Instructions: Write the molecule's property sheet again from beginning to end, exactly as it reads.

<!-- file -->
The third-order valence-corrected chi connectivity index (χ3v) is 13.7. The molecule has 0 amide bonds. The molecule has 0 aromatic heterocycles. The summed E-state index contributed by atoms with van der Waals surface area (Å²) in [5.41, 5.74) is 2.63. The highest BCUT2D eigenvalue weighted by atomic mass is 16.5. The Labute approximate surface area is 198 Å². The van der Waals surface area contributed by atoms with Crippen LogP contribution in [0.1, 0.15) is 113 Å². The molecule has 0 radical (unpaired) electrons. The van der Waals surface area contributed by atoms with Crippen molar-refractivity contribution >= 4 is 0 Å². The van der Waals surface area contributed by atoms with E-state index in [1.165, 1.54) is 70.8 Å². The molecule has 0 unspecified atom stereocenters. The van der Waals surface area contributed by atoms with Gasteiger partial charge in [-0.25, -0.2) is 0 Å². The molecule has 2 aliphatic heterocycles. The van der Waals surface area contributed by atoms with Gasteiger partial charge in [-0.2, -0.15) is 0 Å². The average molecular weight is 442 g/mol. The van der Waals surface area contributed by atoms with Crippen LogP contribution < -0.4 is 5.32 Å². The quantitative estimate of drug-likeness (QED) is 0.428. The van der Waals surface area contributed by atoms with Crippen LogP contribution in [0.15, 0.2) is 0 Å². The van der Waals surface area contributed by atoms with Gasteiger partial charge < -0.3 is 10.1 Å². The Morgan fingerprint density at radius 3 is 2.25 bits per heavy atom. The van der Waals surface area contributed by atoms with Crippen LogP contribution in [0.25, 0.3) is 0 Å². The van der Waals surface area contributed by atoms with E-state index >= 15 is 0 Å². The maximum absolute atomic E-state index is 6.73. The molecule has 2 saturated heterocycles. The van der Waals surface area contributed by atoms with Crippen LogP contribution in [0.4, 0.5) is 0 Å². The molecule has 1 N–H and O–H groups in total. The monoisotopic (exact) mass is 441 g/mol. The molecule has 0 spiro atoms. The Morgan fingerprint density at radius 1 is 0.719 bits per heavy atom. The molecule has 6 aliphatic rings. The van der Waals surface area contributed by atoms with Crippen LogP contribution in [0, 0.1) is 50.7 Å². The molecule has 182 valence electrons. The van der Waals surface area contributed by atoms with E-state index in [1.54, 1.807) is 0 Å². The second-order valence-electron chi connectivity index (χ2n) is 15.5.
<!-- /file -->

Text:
The third-order valence-corrected chi connectivity index (χ3v) is 13.7. The molecule has 0 amide bonds. The molecule has 0 aromatic heterocycles. The summed E-state index contributed by atoms with van der Waals surface area (Å²) in [5.41, 5.74) is 2.63. The highest BCUT2D eigenvalue weighted by atomic mass is 16.5. The Labute approximate surface area is 198 Å². The van der Waals surface area contributed by atoms with Crippen LogP contribution in [0.1, 0.15) is 113 Å². The molecule has 0 radical (unpaired) electrons. The van der Waals surface area contributed by atoms with Crippen molar-refractivity contribution >= 4 is 0 Å². The van der Waals surface area contributed by atoms with E-state index in [1.165, 1.54) is 70.8 Å². The molecule has 0 unspecified atom stereocenters. The van der Waals surface area contributed by atoms with Gasteiger partial charge in [-0.25, -0.2) is 0 Å². The molecule has 2 aliphatic heterocycles. The van der Waals surface area contributed by atoms with Gasteiger partial charge in [-0.2, -0.15) is 0 Å². The average molecular weight is 442 g/mol. The van der Waals surface area contributed by atoms with Crippen LogP contribution < -0.4 is 5.32 Å². The quantitative estimate of drug-likeness (QED) is 0.428. The van der Waals surface area contributed by atoms with Crippen LogP contribution in [0.15, 0.2) is 0 Å². The van der Waals surface area contributed by atoms with Gasteiger partial charge < -0.3 is 10.1 Å². The Morgan fingerprint density at radius 3 is 2.25 bits per heavy atom. The van der Waals surface area contributed by atoms with Crippen LogP contribution in [0.25, 0.3) is 0 Å². The van der Waals surface area contributed by atoms with E-state index >= 15 is 0 Å². The maximum absolute atomic E-state index is 6.73. The molecule has 2 saturated heterocycles. The van der Waals surface area contributed by atoms with Crippen LogP contribution in [0.4, 0.5) is 0 Å². The molecule has 1 N–H and O–H groups in total. The monoisotopic (exact) mass is 441 g/mol. The molecule has 0 spiro atoms. The Morgan fingerprint density at radius 1 is 0.719 bits per heavy atom. The molecule has 6 aliphatic rings. The van der Waals surface area contributed by atoms with Crippen LogP contribution in [0, 0.1) is 50.7 Å². The molecule has 182 valence electrons. The van der Waals surface area contributed by atoms with E-state index in [1.54, 1.807) is 0 Å². The second-order valence-electron chi connectivity index (χ2n) is 15.5.